Stop Your IT Teams from Wasting Time and Money
You, as the IT manager, are responsible for finding places to automate and making sure it happens.
I can't remember when I first started writing the phrase, "in these days of do more, with less." Even in the pre-recession boom, everyone was always saying how we were doing more, with less. When some organizations had to lay people off, we needed to get by with even less. Yet every time I visit a new client, I'm appalled at how much waste there is.
I don't mean the kind of waste that probably bugs you every day at your job, such as change management meetings that drag on; projects that start, stop, and die; or badly planned tech acquisitions. I see a different kind of waste that's even more avoidable and more prevalent.
Recently I was with a client whose Active Directory team routinely created and updated user accounts manually, in Active Directory Users and Computers. The client had called me in because they wanted to start populating a greater number of user attributes in Active Directory, in preparation for using Windows Server 2012 Dynamic Access Control. Their holdup was that it simply took too long for their directory team to manually input all of that information. I stuttered a bit and asked what form the information was in. "Database, CSV file, whatever you want," they said. "We can give you the data in any form. It just takes too long to read it in Notepad and type it into the Active Directory dialog boxes."
Seriously. This happened.
No More Manual Intervention
Now, despite what you might think, I'm not about to go off on a pitch for Windows PowerShell -- although in this specific instance I'd be justified in doing so. The problem is bigger than that. Everywhere I look, I see IT people doing things manually. While Windows PowerShell is a great tool for automation, it's just that -- a tool -- and it's hardly the only one out there. I don't care which tool you pick, just pick one. Pick a dozen. Stop doing things manually.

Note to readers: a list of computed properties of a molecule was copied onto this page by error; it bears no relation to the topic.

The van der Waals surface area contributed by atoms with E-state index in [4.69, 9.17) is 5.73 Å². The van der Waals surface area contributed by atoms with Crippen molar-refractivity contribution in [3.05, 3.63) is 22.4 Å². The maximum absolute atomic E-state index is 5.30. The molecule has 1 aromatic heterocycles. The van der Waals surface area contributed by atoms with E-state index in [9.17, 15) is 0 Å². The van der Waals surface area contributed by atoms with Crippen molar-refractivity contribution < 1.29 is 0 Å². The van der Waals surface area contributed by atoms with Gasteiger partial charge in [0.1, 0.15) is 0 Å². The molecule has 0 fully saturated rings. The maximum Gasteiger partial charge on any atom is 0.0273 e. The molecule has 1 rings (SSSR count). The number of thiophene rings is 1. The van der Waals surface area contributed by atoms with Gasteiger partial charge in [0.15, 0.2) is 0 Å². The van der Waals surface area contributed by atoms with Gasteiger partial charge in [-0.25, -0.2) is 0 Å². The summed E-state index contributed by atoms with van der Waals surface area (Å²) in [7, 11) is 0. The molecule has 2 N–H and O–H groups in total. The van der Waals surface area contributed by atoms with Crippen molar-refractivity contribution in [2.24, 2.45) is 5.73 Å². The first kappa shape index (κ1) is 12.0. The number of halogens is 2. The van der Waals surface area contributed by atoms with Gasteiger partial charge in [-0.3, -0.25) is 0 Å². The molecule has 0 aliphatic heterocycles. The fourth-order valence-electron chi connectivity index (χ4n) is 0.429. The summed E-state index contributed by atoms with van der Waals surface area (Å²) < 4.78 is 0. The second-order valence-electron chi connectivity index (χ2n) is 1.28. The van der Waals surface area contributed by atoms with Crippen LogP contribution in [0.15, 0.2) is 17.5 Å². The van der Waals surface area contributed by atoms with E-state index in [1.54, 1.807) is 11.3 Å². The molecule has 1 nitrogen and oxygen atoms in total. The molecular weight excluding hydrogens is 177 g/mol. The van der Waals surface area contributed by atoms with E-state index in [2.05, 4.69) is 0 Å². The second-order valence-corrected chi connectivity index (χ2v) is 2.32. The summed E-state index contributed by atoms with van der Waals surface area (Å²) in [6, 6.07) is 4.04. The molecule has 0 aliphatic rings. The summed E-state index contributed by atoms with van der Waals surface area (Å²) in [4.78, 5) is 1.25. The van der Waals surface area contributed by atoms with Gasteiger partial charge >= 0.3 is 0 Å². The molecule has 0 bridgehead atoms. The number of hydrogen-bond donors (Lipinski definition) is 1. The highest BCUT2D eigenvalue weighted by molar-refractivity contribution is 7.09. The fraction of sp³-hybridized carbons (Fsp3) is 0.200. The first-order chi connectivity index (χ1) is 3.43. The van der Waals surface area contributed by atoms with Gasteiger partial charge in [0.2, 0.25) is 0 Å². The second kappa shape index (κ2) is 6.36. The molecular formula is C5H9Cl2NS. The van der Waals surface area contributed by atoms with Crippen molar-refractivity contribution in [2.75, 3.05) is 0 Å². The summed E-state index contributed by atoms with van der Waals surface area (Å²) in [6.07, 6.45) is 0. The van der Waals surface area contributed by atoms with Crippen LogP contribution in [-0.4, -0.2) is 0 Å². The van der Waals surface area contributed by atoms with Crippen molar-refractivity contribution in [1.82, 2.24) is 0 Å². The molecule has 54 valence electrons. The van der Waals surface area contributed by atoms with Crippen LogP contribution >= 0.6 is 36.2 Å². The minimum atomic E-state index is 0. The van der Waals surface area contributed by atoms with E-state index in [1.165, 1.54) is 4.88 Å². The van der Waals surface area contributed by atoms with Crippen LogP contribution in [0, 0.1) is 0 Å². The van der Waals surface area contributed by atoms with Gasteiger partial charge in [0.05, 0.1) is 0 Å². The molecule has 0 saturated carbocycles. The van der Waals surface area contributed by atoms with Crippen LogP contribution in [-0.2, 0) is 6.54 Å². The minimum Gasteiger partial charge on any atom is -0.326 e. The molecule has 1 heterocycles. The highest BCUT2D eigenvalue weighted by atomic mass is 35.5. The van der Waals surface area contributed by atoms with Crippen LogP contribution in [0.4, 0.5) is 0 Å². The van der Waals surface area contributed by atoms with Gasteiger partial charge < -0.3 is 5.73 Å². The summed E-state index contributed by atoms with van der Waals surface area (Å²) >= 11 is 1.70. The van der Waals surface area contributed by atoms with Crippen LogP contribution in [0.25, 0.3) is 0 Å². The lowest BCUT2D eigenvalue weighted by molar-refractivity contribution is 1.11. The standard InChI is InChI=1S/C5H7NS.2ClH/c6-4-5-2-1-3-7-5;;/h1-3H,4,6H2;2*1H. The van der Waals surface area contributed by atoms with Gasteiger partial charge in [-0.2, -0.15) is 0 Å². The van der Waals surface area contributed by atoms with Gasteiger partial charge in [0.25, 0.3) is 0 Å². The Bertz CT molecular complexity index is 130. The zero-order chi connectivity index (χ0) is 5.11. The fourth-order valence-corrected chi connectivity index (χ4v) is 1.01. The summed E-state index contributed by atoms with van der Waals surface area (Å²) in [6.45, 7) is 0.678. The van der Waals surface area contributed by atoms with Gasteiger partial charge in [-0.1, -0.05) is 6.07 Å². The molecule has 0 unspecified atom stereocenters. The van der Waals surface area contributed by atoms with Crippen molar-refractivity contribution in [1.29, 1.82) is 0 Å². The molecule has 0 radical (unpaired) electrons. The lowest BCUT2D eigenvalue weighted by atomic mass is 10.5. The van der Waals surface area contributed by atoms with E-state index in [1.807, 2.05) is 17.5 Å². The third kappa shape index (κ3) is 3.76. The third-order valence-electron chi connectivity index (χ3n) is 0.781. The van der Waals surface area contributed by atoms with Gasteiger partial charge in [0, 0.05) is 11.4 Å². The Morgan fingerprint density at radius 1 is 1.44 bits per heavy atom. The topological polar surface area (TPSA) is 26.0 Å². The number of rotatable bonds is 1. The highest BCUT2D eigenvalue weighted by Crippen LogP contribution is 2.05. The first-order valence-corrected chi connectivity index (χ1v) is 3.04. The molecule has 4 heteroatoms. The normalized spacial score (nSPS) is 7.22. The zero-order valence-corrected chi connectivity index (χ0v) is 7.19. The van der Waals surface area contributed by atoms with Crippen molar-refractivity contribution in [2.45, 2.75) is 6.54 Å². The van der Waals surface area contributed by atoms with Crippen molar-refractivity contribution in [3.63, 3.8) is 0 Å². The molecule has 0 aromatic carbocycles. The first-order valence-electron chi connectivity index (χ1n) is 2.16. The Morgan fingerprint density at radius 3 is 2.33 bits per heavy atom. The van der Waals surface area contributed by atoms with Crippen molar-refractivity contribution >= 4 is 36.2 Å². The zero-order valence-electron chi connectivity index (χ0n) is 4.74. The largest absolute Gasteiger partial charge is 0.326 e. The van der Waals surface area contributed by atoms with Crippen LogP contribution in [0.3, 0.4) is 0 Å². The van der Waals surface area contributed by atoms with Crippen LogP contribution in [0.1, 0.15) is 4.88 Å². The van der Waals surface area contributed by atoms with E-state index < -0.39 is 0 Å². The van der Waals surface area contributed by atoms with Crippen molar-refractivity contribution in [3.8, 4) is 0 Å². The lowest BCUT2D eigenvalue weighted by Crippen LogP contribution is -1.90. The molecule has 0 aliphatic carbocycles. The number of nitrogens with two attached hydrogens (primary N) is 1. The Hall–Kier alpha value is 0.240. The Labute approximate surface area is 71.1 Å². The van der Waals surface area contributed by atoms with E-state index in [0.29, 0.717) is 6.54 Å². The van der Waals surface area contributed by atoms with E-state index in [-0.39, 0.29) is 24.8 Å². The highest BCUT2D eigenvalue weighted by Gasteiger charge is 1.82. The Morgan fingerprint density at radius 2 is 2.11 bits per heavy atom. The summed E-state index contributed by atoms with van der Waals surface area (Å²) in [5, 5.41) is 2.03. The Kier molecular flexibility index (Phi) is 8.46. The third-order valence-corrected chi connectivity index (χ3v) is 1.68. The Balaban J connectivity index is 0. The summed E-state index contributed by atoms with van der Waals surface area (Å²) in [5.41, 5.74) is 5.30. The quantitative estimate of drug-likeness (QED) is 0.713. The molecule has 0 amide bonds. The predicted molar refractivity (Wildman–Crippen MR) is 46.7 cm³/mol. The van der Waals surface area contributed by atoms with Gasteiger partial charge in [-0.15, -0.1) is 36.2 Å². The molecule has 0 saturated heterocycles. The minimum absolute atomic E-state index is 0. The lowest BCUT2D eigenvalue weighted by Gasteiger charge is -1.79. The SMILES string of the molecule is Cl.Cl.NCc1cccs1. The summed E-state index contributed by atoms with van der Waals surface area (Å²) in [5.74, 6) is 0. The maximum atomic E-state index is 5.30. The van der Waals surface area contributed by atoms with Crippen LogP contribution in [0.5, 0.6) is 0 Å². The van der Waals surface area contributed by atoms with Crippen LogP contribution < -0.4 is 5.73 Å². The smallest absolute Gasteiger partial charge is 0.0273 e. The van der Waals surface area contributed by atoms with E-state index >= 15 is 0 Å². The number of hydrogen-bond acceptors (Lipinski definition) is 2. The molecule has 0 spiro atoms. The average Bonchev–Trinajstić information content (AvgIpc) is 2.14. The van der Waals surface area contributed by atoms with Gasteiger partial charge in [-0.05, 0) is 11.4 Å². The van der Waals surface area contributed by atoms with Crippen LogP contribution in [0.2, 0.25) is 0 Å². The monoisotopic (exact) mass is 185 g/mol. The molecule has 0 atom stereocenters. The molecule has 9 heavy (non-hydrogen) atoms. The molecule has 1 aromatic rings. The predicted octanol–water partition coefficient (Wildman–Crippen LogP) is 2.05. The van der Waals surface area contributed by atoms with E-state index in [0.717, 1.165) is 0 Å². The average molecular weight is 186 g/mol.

The blame doesn't fall on IT administrators. Most administrators would be delighted to automate boring, repetitive, manual tasks. They're not hamsters, happy to run around on their wheels all day doing the same thing. At least, they shouldn't be. If your organization does have administrators who delight in boring, repetitive, manual work that could be done better and faster by one of the many computers you've paid for ... well, hopefully you're not paying more for those people than you would for equivalent computers, and I think computers are going for about a thousand bucks right now.
The problem is with management, which seems happy to waste money paying tens of thousands of dollars in salaries for someone to sit and click the same buttons over and over. So here's your wake-up call, decision makers: Start looking at how your IT team runs your environment. If someone performs a task manually more than twice, ask yourself -- and them -- why. Track the time involved. Assign a cost to that time. Assign an opportunity cost: What projects aren't being done for lack of time or manpower? Then start looking at tools that can automate those tasks at a lower cost-per-execution than doing it manually.
It's funny: Microsoft once had a reputation for delivering products that weren't enterprise-ready, a comment on both scalability and manageability. Microsoft has largely addressed those problems, but its customers haven't, in large part, caught on. Sure, we're all happier with the scalability of, say, Exchange Server 2010 than we were with Exchange Server 4.0. But we're still managing today's servers the same way we did a decade ago.
Skilling up and tooling up on automation won't be free and it won't be easy. Automation invariably involves a degree of complexity and it's best done by someone with a bit of a head for programming. The new term is DevOps, meaning in part the ability of your operations team to take on development-style tasks. But it's worth it. Take it one small step at a time -- pick a task and automate it. Learn from that experience, and make automation a formal goal for your team.
Don Jones is a 12-year industry veteran, author of more than 45 technology books and an in-demand speaker at industry events worldwide. His broad technological background, combined with his years of managerial-level business experience, make him a sought-after consultant by companies that want to better align their technology resources to their business direction. Jones is a contributor to TechNet Magazine and Redmond, and writes a blog at ConcentratedTech.com.